Enterprising heroes from the brilliant PinataIsland.info community have managed to reverse-engineer the Pinata Vision barcode system used in Viva Pinata: Trouble in Paradise.
5th September 2008
13th May 2008
Rare plans to restructure and possibly downsize in order to refocus on speedy, more simplified development cycles.
Rare may be hard at work on a third Killer Instinct fighting game.
Microsoft has planted a Viva Piñata: Trouble in Paradise demo on Xbox Live Marketplace.
Mercenaries 2: World of Flames has conquered the UK All-Formats chart this week, helping EA to secure all top three spots.
Viva Piņata really was filled with fun, but it was a guilty pleasure for many, some of whom claimed to buy Gears of War at the same time to save face. "This? This isn't mine. I bought the one about homoerotic camaraderie in the face of exploding underground lizard aliens." Hopefully everyone's overcome that now though, because Viva Piņata: Trouble in Paradise is just as good, if not better.
More of an expanded version of the original game than a sequel, Trouble in Paradise plays in much the same way. You take control of a scruffy patch of land and use a spade and a magical grass-seed packet to carpet the soil in greenery, and then plant seeds and dig ponds to attract a range of vibrant wildlife to live within the garden's borders. All the animals - including more than 30 new additions - want different things in order to take up residence, and different things again in order to mate, and once the tutorial phase is out of the way the game settles into a madcap rhythm of watering, sculpting, buying and selling to make and keep them all happy.
The piņata animals remain the stars, with new additions introduced at various points throughout the game. There are cuddly ladybirds, beetles, geckos, yaks, vultures, crabs, penguins, gorillas and others, all of which have been brought to life in gorgeous fashion thanks to Rare's beautiful pinecone paper finish, complemented by personalised animations, emotive faces and cute sound effects. The original piņata return with tweaked behaviour and requirements to integrate their new friends, and there are a few new ways to interact with them, including the Trick Stick, which allows you to recall a couple of showpiece moves for each piņata once you've fed or coddled them into performing for the first time.
We loved Viva Piņata! But much as we loved Viva Piņata (and as much as we assaulted you with that love day after day for months afterwards), it's no secret it sold pretty badly. Over a million copies is decent going, but not quite the return you want after four years of hard slog. Certainly not if you're Rare, Microsoft's most expensive acquisition since the light - and everything else - went green on the Xbox project. So, we ask, beached on a futon in the bowels of Rare's idyllic countryside lair opposite two of the game's most senior developers, why do a sequel?
Rare has finished work on a Viva Piņata: Trouble in Paradise demo and it should be released "soon", according to the developers.
Microsoft has announced that Viva Piņata: Trouble in Paradise will be released for Xbox 360 on 5th September. All you other games might as well give up now.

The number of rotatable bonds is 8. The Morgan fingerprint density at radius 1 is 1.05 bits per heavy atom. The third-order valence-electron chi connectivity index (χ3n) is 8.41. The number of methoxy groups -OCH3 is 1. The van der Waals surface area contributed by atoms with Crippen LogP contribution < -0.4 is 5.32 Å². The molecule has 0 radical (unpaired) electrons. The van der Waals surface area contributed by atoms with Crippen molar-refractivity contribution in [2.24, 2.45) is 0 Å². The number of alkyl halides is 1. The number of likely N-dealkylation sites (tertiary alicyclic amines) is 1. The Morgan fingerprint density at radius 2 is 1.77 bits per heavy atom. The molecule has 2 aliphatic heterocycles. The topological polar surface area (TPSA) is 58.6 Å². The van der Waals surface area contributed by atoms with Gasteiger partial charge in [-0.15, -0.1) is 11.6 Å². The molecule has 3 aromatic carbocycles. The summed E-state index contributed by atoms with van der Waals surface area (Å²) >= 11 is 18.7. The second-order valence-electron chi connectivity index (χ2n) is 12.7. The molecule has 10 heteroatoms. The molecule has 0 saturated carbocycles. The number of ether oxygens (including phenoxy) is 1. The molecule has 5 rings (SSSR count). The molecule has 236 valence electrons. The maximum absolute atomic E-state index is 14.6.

Microsoft plans to give us a look at Halo Wars during the upcoming July E3 event, as well as reveal more about headline-grabber Gears of War 2.
Rare has revealed that it came within inches of making Viva Piñata DS and upcoming Xbox 360 sequel Trouble in Paradise work together.
As we all sit around rubbing hoof-shaped marks out of our foreheads, Microsoft has whipped open the stable doors and explained what's going on at its event in San Francisco - confirming names and details for Banjo-Kazooie and Viva Piñata sequels among other things.
Big news first: Cliff Bleszinski will be on hand in San Francisco to show off "dramatic new gameplay elements" in Gears of War 2 using a "campaign sequence from early in the game - where Marcus Fenix and COG forces engage in pulse-pounding firefights between two Derrick transports, fend off vicious Reaver fly-by attacks and rabid Brumaks" ahead of the game's November release on 360. Ellie is currently checking her pencil batteries and sharpening her dictaphone, so expect her report on all that very soon.
What's more, Too Human developer Silicon Knights has announced that the game will be out in the US on 19th August and in Europe on 29th August, giving us the chance to stab futuristic vikings in the face with inadequately researched contextual comments [very post-modern - Ed].
Viva Piñata 2: Trouble in Paradise will feature drop-in and drop-out co-op for you and a green-fingered friend, as well as fancy Live Vision support that scans physical cards to add unique content such as custom piñatas, fresh buildings and abilities, or even weather changes.
This is according to the forum posters on NeoGAF reproducing the contents of a Game Informer preview as well as divulging secrets from a separate trip to Rare.
The even cleverer part about this Eye of Judgement-like card-scanning system is that you can create your own codes on the Internet. These can be attached to piñata made by you (somehow - presumably uploading pictures using the in-game photo mode) and then shared on forums. The Live Vision camera is even said to be able to scan codes on iPod, Zune or LCD screens.
Weird gas-mask bird! Man having stroke!